The Final Solution, eh? Finally, the right-wing pundits have begun to use the Nazi language to express their proto-fascist leanings. Mr. O'Reilly proposes we destroy an entire town for opposing us -- a town we invaded. Perhaps we should bomb them all back to the stone age -- that's what they get for not wanting to be American. I'm not saying their atrocities weren't horrible, but that's war. That's what Bush signed us up for. He signed us up for "liberating" a people who don't all want to be "liberated" by us. And, according to the Nazis who control your public discourse, the proper response is to, in the words of political pundits Metallica, "Kill 'Em All." Maybe we should have sought international consensus from the Germans, after all... I bet they could loan us their gas chambers.

Vietnam parallels are too easy: "We had to bomb the village in order to save it." Of course, Bush wouldn't know.

We can't cut and run. Kerry must come out in favor of establishing a free, sovereign Iraq. But we must do that by establishing law and order. And the way to do that is not by committing mass murder. Even the Nazis eventually lost.

- Marc
 
You gotta be kidding me. This article shows commitment to a joke that is truly impressive.

Here's a couple:

Later this year, the administration plans to put into operation the first phase of a system to intercept and destroy incoming ballistic missiles....

Top officials continued that public focus right up to the eve of the al Qaeda attacks. On Aug. 2, 2001, Cheney emphasized the bold new U.S. plan for a 21st century approach to security. "We're fundamentally transforming the U.S. strategic relationship around the world as we look at missile defenses and modifications to our offensive strategic arms," he said at a news conference with Republican congressional leaders on Capitol Hill.

And two days before Sept. 11, appearing on NBC's "Meet the Press," Rice said the administration was ready "to get serious about the business of dealing with this emergent threat. Ballistic missiles are ubiquitous now."


--This is ridiculous! Everyone knows that what we really need is some tax cuts for the fabulously wealthy to combat Al-Qaeda. Oh, and all the plebians can have $250 for their troubles.

--Fritz

Wednesday, March 31, 2004

 
War Is Hell: The news today from Fallujah, Iraq, is horrifying. The pictures tell the story.

Myth: "They will welcome us as liberators." - Dick Cheney
Reality: Yahoo News Search results for Fallujah

Why are we in Iraq again? It's not because of weapons of mass destruction, because even Bush makes jokes about those. It's not because Saddam Hussein had a connection with 9/11, because even Bush has said he didn't. So... why?

That's not a rhetorical question.

- Marc
 
Et Tu, Etc.? The New Republic's Noam Scheiber, whose blog Etc. I greatly admire, joins the chorus of support for an admitted inventor of "rings-true" facts, David Brooks. In an apparent attempt to prove his moderate political stance, one of my favorite fellow John Edwards supporters describes the recent Brooks expose:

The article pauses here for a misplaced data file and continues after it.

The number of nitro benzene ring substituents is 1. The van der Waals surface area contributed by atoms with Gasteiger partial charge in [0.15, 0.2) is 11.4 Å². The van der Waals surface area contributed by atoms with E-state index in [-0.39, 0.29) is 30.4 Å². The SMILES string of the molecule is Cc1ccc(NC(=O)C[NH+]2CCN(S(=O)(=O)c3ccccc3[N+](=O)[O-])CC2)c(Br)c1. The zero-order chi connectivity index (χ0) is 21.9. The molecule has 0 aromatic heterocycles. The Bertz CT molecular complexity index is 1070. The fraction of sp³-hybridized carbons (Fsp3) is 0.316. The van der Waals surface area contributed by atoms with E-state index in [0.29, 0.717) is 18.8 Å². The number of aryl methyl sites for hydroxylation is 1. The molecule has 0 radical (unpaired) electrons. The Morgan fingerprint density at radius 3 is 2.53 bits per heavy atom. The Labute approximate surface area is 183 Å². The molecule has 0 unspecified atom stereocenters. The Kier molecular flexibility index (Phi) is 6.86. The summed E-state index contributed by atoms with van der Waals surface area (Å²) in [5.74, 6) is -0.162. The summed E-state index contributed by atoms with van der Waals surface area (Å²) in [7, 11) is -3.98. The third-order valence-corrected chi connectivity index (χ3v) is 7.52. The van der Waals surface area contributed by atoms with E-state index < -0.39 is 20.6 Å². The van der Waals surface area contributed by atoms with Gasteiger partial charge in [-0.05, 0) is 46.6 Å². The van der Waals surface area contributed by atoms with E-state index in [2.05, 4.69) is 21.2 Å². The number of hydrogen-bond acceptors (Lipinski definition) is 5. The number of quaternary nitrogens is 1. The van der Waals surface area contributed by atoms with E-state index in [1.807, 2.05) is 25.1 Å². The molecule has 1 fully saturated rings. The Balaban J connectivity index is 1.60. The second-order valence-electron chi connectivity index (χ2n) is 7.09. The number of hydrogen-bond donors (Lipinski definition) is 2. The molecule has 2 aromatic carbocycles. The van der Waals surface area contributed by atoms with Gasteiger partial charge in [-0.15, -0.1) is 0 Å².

This, as should by now be apparent, is an exceedingly lame and tedious exercise.

His main quibble with Issenberg's "takedown," in other words, is that it is SUCH A DRAG, MAN. He then proceeds to take down this Issenberg character, who, last time I checked, is not a columnist for the nation's paper of record. Who cares if Issenberg's report was sloppy if his main thrust was correct? Scheiber concedes as much:

It misses the broader point that Brooks does tend to be a little careless, and that he takes frequent liberties with his descriptions.

Scheiber then accuses his fellow journalists of jealousy. "I get the impression that journalists like me are perpetually annoyed that Brooks has, in a sense, been a highly successful journalistic entrepreneur," he muses loftily. Granted, as a 22-year-old journalist on the verge of unemployment, I am jealous of both Brooks and Schreiber. But again, what does that have to do with anything?

The question remains: Has a major columnist for the nation's paper of record shown a history of peddling stereotypes as facts? Has he called them "jokes" only when criticized? That's certainly the Ann Coulter approach. And it's the David Brooks approach, too. Even Scheiber notes, "Come to think of it, my hunch is that Brooks was batting above .500 in the original NPR/Doris Kearns Goodwin/socially conscious-investing example." Above .500? This isn't baseball! This is a prominent piece in the Atlantic Monthly! If you're pulling near-fiction out of your ass like a crazier Hunter Thompson, you'd better not posit yourself as a public intellectual.

How does Scheiber, whose publication brought us master scribe Stephen Glass, feel about fabrication? He doesn't say. He'd rather seize a chance to establish his moderate cred by defending a conservative sleazeball. Next week, he'll be writing in defense of Limbaugh.